“We’re very proud in playing a role in a peace agreement that stopped a war in progress. In history, that doesn’t happen a whole lot,” he said. “This one stopped in its tracks, and that is not a common thing. It happened here in Dayton – a small town – not at Versailles or Paris. Noting our role, the role Air Force staffs played, the people who kept the talks going, local folks who demonstrated outside the gates of Wright-Patt when the talks were going on, schoolkids who made drawings – that’s important to note, our local contribution to stopping a war.”
Joseph said he spoke several weeks ago to Ambassador Christopher Hill, former deputy to late Ambassador Richard Holbrooke, who ran the peace talks in 1995. Hill recalled schoolchildren’s peace drawings decorating the hallways of Visiting Officer Quarters and discussing their artistic endeavors, Joseph said.
“They were inspired by them,” he said. “Isn’t that neat?”
A private wreath-laying ceremony is scheduled to take place at what’s called the Peace Walk, which symbolized the back-and-forth, give-and-take part of negotiations. Winner of the Dayton Peace Prize also will be announced. Previous winners include President Bill Clinton and Holbrooke.
The accords were signed in Paris on Dec. 14, 1995, after 20 days of talks and a pact hammered out a month earlier at the Hope Hotel (today the Hope Hotel and Richard C. Holbrooke Conference Center).
The Dayton Peace Accords ended civil war and genocide in Bosnia-Herzegovina, a small southeastern European country that was once part of Yugoslavia. The war was among several in the region during the 1990s as Yugoslavia broke into numerous smaller nations.
The main participants in the peace talks included Bosnian President Alija Izetbegovic, Serbian President Slobodan Milosevic and Croatian President Franjo Tudjman. Holbrooke – who chose Wright-Patterson AFB as location of the talks – was then Clinton’s assistant secretary of state for Canadian and European affairs.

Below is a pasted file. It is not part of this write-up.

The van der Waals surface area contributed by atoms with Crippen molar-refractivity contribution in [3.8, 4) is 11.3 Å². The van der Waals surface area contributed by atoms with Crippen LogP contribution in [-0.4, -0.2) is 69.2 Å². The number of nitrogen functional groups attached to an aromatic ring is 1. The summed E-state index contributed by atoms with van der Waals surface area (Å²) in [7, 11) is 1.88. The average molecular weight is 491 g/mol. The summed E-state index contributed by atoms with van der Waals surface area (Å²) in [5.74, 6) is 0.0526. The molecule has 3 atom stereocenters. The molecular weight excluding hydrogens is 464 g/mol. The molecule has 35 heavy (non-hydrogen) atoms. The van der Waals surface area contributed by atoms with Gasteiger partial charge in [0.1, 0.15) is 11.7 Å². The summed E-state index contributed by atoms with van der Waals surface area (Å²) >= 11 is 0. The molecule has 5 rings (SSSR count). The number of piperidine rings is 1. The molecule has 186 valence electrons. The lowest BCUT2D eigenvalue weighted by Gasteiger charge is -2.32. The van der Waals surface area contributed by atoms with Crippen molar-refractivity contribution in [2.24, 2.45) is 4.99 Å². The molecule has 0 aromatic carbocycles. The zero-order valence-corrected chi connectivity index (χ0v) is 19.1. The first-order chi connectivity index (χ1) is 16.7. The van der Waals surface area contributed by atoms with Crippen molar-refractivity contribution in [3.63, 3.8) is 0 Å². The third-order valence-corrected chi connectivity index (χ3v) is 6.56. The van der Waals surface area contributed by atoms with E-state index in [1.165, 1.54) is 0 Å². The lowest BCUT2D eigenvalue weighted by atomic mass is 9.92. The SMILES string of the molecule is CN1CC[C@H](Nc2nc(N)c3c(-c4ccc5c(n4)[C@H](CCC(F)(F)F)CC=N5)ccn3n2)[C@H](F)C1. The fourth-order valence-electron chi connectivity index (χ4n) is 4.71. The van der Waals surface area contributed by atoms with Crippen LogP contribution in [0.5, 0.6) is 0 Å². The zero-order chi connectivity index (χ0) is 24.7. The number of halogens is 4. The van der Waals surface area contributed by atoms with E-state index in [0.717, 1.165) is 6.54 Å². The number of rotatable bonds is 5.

Holbrooke is said to have appreciated the way the Hope Hotel’s dormitory-like layout forced participants to see and face each other daily. That kind of proximity and inability to go anywhere else forced a “breakthrough,” recalled his son, David.
The agreement ended a nearly four-year war that had taken more than 200,000 lives and displaced over 2 million people. It halted the first European genocide since World War II, stopped widespread killing and achieved what a United Nations arms embargo and earlier attempts at peace failed to do.
Another aspect of the 25th anniversary of the accords is the formation of international partnerships for Dayton, Joseph said.
“Whenever I travel in Europe, even when it’s not necessarily to the Balkans, people know what Dayton is. They know the peace agreement was here. That’s nice,” he said.
“Every diplomat I’ve talked to, whether they were from the U.S. or Bosnia-Herzegovina or Croatia, they’ve had nothing but praise for how the talks were run, for the people who helped them out – everything from housekeeping to facilities to dining. Everything that Dayton residents helped touch, they were very happy about. Everyone has been complimentary and remembers that about Dayton and Dayton’s people, so I think the Air Force and the DOD folks, civilian and military alike, can be very proud of the role they played.”
In 1995, McCance was a major assigned to R. Nickolas Burns, then-spokesperson for the State Department and working from Wright-Patt at the time.
“We were watching history being made,” McCance said. “It’s something that was life-changing for me personally because it gave me a greater appreciation for the role of the Department of State and how powerful diplomacy can be.”
n Thomas Gnau, Cox First Media staff writer, contributed to this story.